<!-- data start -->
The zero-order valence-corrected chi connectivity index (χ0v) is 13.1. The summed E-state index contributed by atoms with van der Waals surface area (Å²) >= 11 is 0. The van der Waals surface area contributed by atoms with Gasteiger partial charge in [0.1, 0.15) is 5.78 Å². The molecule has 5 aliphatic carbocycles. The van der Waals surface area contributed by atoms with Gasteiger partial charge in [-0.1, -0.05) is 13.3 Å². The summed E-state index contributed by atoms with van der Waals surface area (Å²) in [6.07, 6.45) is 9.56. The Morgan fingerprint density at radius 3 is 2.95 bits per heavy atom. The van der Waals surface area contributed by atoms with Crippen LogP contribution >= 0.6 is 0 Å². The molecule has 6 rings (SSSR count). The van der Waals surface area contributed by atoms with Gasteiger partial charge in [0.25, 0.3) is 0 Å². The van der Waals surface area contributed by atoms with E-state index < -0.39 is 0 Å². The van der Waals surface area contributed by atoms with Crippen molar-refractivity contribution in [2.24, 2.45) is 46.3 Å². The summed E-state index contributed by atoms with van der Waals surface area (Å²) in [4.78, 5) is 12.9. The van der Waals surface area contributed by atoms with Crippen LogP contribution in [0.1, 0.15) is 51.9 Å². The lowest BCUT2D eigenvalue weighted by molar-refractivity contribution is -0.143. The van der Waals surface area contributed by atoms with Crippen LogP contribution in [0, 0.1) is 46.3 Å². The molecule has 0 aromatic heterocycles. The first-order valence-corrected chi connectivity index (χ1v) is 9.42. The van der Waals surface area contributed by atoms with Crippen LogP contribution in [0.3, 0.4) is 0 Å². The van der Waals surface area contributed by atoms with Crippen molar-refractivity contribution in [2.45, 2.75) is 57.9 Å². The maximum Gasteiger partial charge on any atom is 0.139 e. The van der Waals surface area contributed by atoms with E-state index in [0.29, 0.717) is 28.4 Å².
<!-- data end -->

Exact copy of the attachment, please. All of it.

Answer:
The zero-order valence-corrected chi connectivity index (χ0v) is 13.1. The summed E-state index contributed by atoms with van der Waals surface area (Å²) >= 11 is 0. The van der Waals surface area contributed by atoms with Gasteiger partial charge in [0.1, 0.15) is 5.78 Å². The molecule has 5 aliphatic carbocycles. The van der Waals surface area contributed by atoms with Gasteiger partial charge in [-0.1, -0.05) is 13.3 Å². The summed E-state index contributed by atoms with van der Waals surface area (Å²) in [6.07, 6.45) is 9.56. The Morgan fingerprint density at radius 3 is 2.95 bits per heavy atom. The van der Waals surface area contributed by atoms with Crippen LogP contribution >= 0.6 is 0 Å². The molecule has 6 rings (SSSR count). The van der Waals surface area contributed by atoms with Gasteiger partial charge in [0.25, 0.3) is 0 Å². The van der Waals surface area contributed by atoms with E-state index < -0.39 is 0 Å². The van der Waals surface area contributed by atoms with Crippen molar-refractivity contribution in [2.24, 2.45) is 46.3 Å². The summed E-state index contributed by atoms with van der Waals surface area (Å²) in [4.78, 5) is 12.9. The van der Waals surface area contributed by atoms with Crippen LogP contribution in [0.1, 0.15) is 51.9 Å². The lowest BCUT2D eigenvalue weighted by molar-refractivity contribution is -0.143. The van der Waals surface area contributed by atoms with Crippen LogP contribution in [0, 0.1) is 46.3 Å². The molecule has 0 aromatic heterocycles. The first-order valence-corrected chi connectivity index (χ1v) is 9.42. The van der Waals surface area contributed by atoms with Crippen LogP contribution in [0.3, 0.4) is 0 Å². The van der Waals surface area contributed by atoms with Crippen molar-refractivity contribution in [2.45, 2.75) is 57.9 Å². The maximum Gasteiger partial charge on any atom is 0.139 e. The van der Waals surface area contributed by atoms with E-state index in [0.29, 0.717) is 28.4 Å².